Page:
A Bump in the Road

After listening to the Buddhist monk, Jack Kornfield, describe ‘Labeling the Thoughts’ as a meditation, I began to try it for myself.  As I move through life I am constantly weeding out the good, the bad, and the bullshit. This technique of ‘labeling’ aided me in this process, as the continuous scroll of thought entered my mind. In would pop the time I told my sister she was ugly (I was nine and she was 13.. to this day I am truly apologetic), I label this past. Or rehashing a conversation I had with my boss, my comebacks witty and intelligent, if only I had thought of them then, I label this as ego. As I sit, I silently say grasping, past, future, imagination, judgement, planning, planning, planning.

Although this technique was helping me find, as Jack Kornfield puts it, my top ten playlist, I was still missing the point.

What exactly is the point? Is it to label the thoughts and send them on their way, pushing them back down into the tissues of my memory? Well, that wasn’t working.

So, I stopped. I stopped labeling the thoughts. I moved on to a different meditation which spoke to me. Mantras one day, observing the breath the next, and some days I’d skip meditation all together.

I noticed the changes in my actions and thoughts each day. I noticed the scroll of thoughts getting busier and busier, the judgement of myself growing. My urge to plan, to change, to do getting greater, which made sitting with the self more difficult with each added activity.

What happens when you need direction, someone to point out the path, support you in your journey? If you notice, trusting your intuition, the universe will tell you. The clouds clear and I am left with an opportunity to be with others on the same path as I, giving insight and sharing roadblocks along the way. It is here I am presented with the answer to my initial question, What is the point of labeling the thoughts?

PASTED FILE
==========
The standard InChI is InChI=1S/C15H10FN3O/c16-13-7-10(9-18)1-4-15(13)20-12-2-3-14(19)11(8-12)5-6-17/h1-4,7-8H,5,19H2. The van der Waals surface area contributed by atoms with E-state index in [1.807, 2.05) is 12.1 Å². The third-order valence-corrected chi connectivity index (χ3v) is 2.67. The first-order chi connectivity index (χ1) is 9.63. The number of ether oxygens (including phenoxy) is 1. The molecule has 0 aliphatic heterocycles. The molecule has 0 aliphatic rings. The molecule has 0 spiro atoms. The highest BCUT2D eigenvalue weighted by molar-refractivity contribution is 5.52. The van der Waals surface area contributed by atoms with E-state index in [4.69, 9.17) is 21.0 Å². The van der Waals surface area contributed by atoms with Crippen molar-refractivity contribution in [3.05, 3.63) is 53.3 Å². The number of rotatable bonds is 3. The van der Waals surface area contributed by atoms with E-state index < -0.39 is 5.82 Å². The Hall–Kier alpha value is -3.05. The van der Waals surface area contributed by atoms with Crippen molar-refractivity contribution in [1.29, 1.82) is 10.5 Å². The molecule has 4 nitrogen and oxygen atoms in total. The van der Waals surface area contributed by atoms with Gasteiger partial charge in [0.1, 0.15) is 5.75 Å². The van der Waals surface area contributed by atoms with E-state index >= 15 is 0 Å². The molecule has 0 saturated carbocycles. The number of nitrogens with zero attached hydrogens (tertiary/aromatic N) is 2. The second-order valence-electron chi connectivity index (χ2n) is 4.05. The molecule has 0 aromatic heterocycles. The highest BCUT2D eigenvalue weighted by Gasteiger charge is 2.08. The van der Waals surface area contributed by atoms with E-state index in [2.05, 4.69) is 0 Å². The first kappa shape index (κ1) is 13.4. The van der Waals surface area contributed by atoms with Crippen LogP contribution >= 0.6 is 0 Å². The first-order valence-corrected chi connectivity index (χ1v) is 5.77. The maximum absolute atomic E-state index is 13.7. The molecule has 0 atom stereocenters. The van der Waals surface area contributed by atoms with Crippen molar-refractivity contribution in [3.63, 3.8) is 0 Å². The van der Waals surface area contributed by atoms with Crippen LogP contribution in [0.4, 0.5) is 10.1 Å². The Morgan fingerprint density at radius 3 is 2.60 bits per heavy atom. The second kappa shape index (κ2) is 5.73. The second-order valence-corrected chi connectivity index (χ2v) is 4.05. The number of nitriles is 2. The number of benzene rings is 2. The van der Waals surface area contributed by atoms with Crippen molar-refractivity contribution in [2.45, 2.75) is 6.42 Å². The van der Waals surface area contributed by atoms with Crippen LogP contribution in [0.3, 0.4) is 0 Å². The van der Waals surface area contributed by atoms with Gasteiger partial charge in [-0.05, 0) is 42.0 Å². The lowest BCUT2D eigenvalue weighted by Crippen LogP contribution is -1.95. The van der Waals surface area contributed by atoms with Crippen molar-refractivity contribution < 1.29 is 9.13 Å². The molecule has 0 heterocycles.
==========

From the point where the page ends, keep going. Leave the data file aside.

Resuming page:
One of the many teachers I am grateful to have, recounted her own experience. Instead of pushing those thoughts away, dismissing them completely, she sat with them. As uncomfortable as this seems, sitting with your own judgement, negative thoughts and emotions, it brings value to this issue.

As you practice this technique, you may begin to notice where, in the body, you hold the thought or emotion. This leads to discovering the habitual patterns which make up  the self. To borrow words from Bhavani Maki, this allows us to “…skillfully proceed on the path to develop understanding and refinement of the consciousness. (This) approach allows us to investigate the mind and emotions, how they relate to our patterns of thought and deposit themselves into our behavior, character, and personality”.

As I begin, again, labeling the thoughts, I find comfort in the uncomfortable. The path to happiness and freedom isn’t an easy one, but it is the most interesting one I have been on.

I hope this finds you well on your path to a joyful and free life.

Happy meditating!

Author: Caitlin Hegwood

I create healthy recipes, share natural self-care tips, provide mindfulness practices, offer private and group yoga classes, and health and wellness coaching to my amazing community of wellness seekers. I hope you'll join me on this journey to wellness by subscribing below!

One thought on “A Bump in the Road

  1. “…and some days I’d skip meditation all together.” Perhaps those are the days you in the deepest state of meditation 🙂

    Is meditation the label we ascribe to an activity we do at particular times like one who might go to the gym for an hour to do something “good for them?”

    Or, is meditation an awareness or state of being that is no different than daily life? Is it always there but we choose to categorize it, to label it; thus dividing it and destroying its essence.

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